Rashi, the great rabbi Shlomo Yitzchaki, citing the Talmud states:” whom You gave [to be] with me: Here he [Adam] showed his ingratitude. “

Rather than be thankful and show gratitude for his companion, Adam points to Eve as the source of his own failing. The lesson? Companionship, friendship, comradery are there for us—not against us. The book of Genesis is a compelling narrative on the powerful potential of friendships and the incredible perils of partisanship. The next example is the most obvious of all, yet somehow has not fully settled in with humanity to this day: Cain and Able. 

Adam and Eve’s two sons, Cain and Able, are blessed with the gift of brotherhood; they can be there for each other and support one another. God asks them both to bring sacrifices and it turns out one does better than the other. 

“the Lord turned to Abel and to his offering. But to Cain and to his offering He did not turn, and it annoyed Cain exceedingly, and his countenance fell.” (Genesis 4:5)

Instead of supporting one another, or uplifting each other’s standards, this relationship serves to prime jealousy and pain. God does not leave things as they are, and attempts to redirect the relationship:

“And the Lord said to Cain, “Why are you annoyed, and why has your countenance fallen? Is it not so that if you improve, it will be forgiven you?”

To say the least, Cain did not take this in the right direction.

“Cain spoke to Abel his brother, and it came to pass when they were in the field, that Cain rose up against Abel his brother and slew him.”

When God attempts to correct Cain’s thinking on this again, asking him where able his brother is, Cain responses with what ends up being one of history’s most sarcastic responses: “I do not know. Am I my brother’s keeper?”

Once again, the story is about the need for mended relationships and the failure to do so. This is when God makes a statement humanity has yet to have internalized: “And He [God] said, “What have you done? Hark! Your brother’s blood cries out to Me from the earth!”

The radical notion that God does care about the lives of others is one that was all too scarce in the ancient world. In Aztek culture, as recently as six hundred years ago, as many as one of five (!) people were murdered as human sacrifices. We do not need to look that far to see humanity’s staggering failure to internalize this lesson. The fresh memories of WWII and the Holocaust, and many of today’s killings, whether state-sponsored, terrorist, or domestic highlight humanity’s failure to create a Garden of Eden of the beautiful world God has given us.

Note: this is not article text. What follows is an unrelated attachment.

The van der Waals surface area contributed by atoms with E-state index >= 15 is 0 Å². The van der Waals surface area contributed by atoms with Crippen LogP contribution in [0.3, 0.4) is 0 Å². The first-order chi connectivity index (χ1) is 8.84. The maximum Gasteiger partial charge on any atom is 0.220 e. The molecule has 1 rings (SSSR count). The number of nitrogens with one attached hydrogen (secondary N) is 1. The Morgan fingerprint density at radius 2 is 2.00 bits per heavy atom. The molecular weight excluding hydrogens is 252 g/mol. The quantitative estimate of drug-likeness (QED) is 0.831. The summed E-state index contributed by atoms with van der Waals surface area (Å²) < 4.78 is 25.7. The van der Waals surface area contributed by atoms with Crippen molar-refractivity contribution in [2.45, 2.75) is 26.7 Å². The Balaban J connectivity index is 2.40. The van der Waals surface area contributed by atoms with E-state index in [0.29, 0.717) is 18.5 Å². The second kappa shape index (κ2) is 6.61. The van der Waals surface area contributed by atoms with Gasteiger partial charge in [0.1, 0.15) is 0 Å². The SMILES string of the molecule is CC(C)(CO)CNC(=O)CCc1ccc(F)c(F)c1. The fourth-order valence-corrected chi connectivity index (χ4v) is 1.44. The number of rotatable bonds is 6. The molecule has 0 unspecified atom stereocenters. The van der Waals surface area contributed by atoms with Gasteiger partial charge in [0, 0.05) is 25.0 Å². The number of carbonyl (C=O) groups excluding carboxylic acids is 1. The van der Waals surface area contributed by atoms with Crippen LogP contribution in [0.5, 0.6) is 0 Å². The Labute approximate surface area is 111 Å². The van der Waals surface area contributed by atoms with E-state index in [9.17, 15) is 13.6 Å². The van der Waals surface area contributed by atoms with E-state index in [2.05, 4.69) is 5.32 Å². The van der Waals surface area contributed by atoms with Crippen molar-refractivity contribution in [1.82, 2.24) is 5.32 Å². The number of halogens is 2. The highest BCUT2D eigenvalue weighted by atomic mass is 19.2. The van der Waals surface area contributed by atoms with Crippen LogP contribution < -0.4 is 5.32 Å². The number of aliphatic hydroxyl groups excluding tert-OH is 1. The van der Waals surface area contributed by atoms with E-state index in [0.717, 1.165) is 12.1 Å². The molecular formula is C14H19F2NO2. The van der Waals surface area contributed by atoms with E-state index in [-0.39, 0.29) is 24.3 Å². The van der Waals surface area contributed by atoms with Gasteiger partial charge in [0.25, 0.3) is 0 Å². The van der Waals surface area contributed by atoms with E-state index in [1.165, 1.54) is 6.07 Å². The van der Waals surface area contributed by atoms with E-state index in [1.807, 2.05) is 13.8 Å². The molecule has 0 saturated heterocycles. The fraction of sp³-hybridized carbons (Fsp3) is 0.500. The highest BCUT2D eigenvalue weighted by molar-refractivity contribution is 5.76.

From the contrast of ideal and failed marriage and brotherhood, we are taken to the comradery of communities and lack thereof.  

“And it came to pass when man commenced to multiply upon the face of the earth, and daughters were born to them. That the sons of the nobles saw the daughters of man when they were beautifying themselves, and they took for themselves wives from whomever they chose.” (Genesis 6:1-2)

The sages elaborate on what the meaning of “from whomever they chose” (see Bresheet Rabbah 26:5). Anyone who reads the passage understands this was a societal failing, not just the failing of individuals. 

With societies’ and cities’ incredible opportunities for forming a friendship and comradery come challenges. Once again humanity faces a challenge and an opportunity. Friendship is a sacred ideal, a moral challenge, and an idea that changed the world. 

As we reflect on the Parsha of Beresheet, and indeed the entire book, one thing is more apparent than ever: human beings can only fulfill themselves working with others, be our body and soul, husband and wife, siblings, or communities. With that powerful opportunity comes incredible challenges. This is not for the sake of compelling us to abandon the idea entirely, but rather to remind us of the need to properly harness this new radical idea of friendship. This idea is not a simple one or one that comes easily. It is one that requires hard work, dedication, commitment, and even a fanatic commitment to a world that can be seen as a whole rather than fragmented. Shabbat Shalom.  






About the Author
Rabbi Elchanan Poupko is a New England based eleventh-generation rabbi, teacher, and author. He has written Sacred Days on the Jewish Holidays, Poupko on the Parsha, and hundreds of articles published in five languages. He is the president of EITAN--The American Israeli Jewish Network.